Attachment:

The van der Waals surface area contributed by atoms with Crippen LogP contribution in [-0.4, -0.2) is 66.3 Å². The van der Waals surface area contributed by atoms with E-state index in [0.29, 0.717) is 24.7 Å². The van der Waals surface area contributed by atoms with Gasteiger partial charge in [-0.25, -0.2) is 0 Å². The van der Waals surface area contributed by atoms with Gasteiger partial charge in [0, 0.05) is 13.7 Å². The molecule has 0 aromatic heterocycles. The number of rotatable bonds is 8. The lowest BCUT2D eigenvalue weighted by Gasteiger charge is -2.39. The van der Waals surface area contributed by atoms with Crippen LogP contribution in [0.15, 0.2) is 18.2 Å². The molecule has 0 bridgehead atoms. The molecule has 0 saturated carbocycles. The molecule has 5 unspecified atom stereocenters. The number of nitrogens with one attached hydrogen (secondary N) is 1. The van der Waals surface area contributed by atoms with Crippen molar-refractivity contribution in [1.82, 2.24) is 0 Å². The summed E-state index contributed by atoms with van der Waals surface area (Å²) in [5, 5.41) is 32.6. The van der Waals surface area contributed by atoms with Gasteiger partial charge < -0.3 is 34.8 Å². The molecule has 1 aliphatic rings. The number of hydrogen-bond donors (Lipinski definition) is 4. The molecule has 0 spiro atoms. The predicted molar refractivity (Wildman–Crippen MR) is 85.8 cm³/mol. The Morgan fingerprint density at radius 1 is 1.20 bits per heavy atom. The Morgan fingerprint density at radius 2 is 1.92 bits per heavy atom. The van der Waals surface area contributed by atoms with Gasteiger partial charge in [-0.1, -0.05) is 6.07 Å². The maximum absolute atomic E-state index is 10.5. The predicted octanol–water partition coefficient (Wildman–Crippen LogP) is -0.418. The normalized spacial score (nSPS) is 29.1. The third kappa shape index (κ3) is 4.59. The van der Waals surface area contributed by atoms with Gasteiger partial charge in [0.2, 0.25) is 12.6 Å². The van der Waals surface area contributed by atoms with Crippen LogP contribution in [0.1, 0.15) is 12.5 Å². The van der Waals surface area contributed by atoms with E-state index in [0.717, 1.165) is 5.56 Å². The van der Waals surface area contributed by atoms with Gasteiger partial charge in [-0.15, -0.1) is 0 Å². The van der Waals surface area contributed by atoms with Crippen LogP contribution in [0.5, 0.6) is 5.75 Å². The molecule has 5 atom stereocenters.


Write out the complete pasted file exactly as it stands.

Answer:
The van der Waals surface area contributed by atoms with Crippen LogP contribution in [-0.4, -0.2) is 66.3 Å². The van der Waals surface area contributed by atoms with E-state index in [0.29, 0.717) is 24.7 Å². The van der Waals surface area contributed by atoms with Gasteiger partial charge in [-0.25, -0.2) is 0 Å². The van der Waals surface area contributed by atoms with Gasteiger partial charge in [0, 0.05) is 13.7 Å². The molecule has 0 aromatic heterocycles. The number of rotatable bonds is 8. The lowest BCUT2D eigenvalue weighted by Gasteiger charge is -2.39. The van der Waals surface area contributed by atoms with Crippen LogP contribution in [0.15, 0.2) is 18.2 Å². The molecule has 0 bridgehead atoms. The molecule has 0 saturated carbocycles. The molecule has 5 unspecified atom stereocenters. The number of nitrogens with one attached hydrogen (secondary N) is 1. The van der Waals surface area contributed by atoms with Crippen molar-refractivity contribution in [1.82, 2.24) is 0 Å². The summed E-state index contributed by atoms with van der Waals surface area (Å²) in [5, 5.41) is 32.6. The van der Waals surface area contributed by atoms with Gasteiger partial charge < -0.3 is 34.8 Å². The molecule has 1 aliphatic rings. The number of hydrogen-bond donors (Lipinski definition) is 4. The molecule has 0 spiro atoms. The predicted molar refractivity (Wildman–Crippen MR) is 85.8 cm³/mol. The Morgan fingerprint density at radius 1 is 1.20 bits per heavy atom. The Morgan fingerprint density at radius 2 is 1.92 bits per heavy atom. The van der Waals surface area contributed by atoms with Gasteiger partial charge in [-0.1, -0.05) is 6.07 Å². The maximum absolute atomic E-state index is 10.5. The predicted octanol–water partition coefficient (Wildman–Crippen LogP) is -0.418. The normalized spacial score (nSPS) is 29.1. The third kappa shape index (κ3) is 4.59. The van der Waals surface area contributed by atoms with Gasteiger partial charge in [0.2, 0.25) is 12.6 Å². The van der Waals surface area contributed by atoms with Crippen LogP contribution in [0.1, 0.15) is 12.5 Å². The van der Waals surface area contributed by atoms with E-state index in [0.717, 1.165) is 5.56 Å². The van der Waals surface area contributed by atoms with Gasteiger partial charge in [-0.15, -0.1) is 0 Å². The van der Waals surface area contributed by atoms with Crippen LogP contribution in [0.5, 0.6) is 5.75 Å². The molecule has 5 atom stereocenters.